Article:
Have you noticed some problems with your plumbing system or received an increase in plumbing related calls in your multi-family residential building in Chicago? If you have, it may be time to start thinking about pipe lining to repair your worn pipes.

Plumbing Pipes that Are Not Good Candidates for the Epoxy Pipe Lining Process

Most types of plumbing pipes can successfully be lined. However, if you have Orangeburg pipe or galvanized steel pipes, these are not good candidates for the pipe lining process. Orangeburg pipe was used between 1940 and 1972. Galvanized steel was a popular choice prior to 1960.

You also do not want to line drain lines or sewer pipes that have bellies, which is an area of the pipe that has lost its grade due to settling soil. Bellies slow the flow of water and can lead to standing water within the pipe. Lining your drain lines or sewer lines with epoxy will not solve this problem. Instead, the bellied pipe will need to be replaced and the slope of the pipe will need to be adjusted to restore water flow.

Pipes with 90-degree turns in them or multiple branches leading to other pipes may not be good candidates for the pipe lining process. Epoxy pipe liners are designed to be inserted into straight runs of pipe because the liners do not bend easily, and bending a liner can result in wrinkles and areas where the liner does not adhere properly to the host pipe. When a pipe contains branches, installing a liner seals the access to the branches.

If your plumbing pipes contain joints or seams that are offset by more than 20-degrees, it is recommended that you replace those pipes as well as the joints and seems. Severely offset joints can cause problems with the epoxy pipe liner insertion process, and the liner may not adhere properly in areas where the seams and joints are offset.

Plumbing Pipes that Are Good Candidates for the Epoxy Pipe Lining Process

Lots of different types of plumbing pipes are good candidates for the epoxy pipe lining process, including drain lines and potable water lines. For potable water lines, good candidates for the pipe lining process include pipes manufactured from copper, PVC, CPVC and PEX. The pipes need to have some useful life left in them, and the joints and seems need to be relatively straight and not offset due to settling. Cast iron, clay, PVC and concrete drain and sewer lines can all be lined with an epoxy pipe liner, which stops further corrosion, seals leaks and restore the function of your drain lines. It’s also more cost-effective and faster than replacing your plumbing pipes because the pipe lining technicians do not need to cut through walls to reach your plumbing pipes.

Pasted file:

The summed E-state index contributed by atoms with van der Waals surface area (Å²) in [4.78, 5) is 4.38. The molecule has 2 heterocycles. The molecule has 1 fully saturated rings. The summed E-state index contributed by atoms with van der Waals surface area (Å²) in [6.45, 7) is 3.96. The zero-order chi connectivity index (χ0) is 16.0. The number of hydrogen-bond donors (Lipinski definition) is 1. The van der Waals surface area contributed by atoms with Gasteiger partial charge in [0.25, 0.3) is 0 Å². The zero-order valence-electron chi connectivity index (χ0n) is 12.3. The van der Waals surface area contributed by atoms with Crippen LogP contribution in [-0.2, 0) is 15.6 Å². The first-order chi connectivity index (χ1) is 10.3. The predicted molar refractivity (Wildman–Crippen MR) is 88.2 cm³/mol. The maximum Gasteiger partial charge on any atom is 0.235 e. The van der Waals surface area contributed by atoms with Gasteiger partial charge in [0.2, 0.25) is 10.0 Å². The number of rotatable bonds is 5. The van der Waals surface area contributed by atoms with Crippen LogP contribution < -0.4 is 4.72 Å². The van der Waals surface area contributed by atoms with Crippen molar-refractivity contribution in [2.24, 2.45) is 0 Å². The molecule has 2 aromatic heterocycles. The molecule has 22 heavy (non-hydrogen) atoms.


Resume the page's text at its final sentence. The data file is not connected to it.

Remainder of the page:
Determining if Your Chicago Building is a Good Candidate for the Epoxy Pipe Lining Process

Restoring the plumbing pipes in your Chicago building with epoxy pipe liners can help stop leaks and corrosion, and the pipeliners often last as long as new plumbing pipes. Here at Nu Flow, we can perform a camera inspection of your pipes to determine if they would benefit from the epoxy pipe lining process. The camera inspection allows us to see the entire inside diameter of the plumbing pipes and the levels of corrosion. We can also determine if any joints are offset or if any other factors would impede the installation process. If we determine that your plumbing pipes would benefit from pipe lining, we will provide you with a detailed estimate.

To learn more about the pipe lining process and how it can restore your plumbing pipes, call us at 815-790-9000.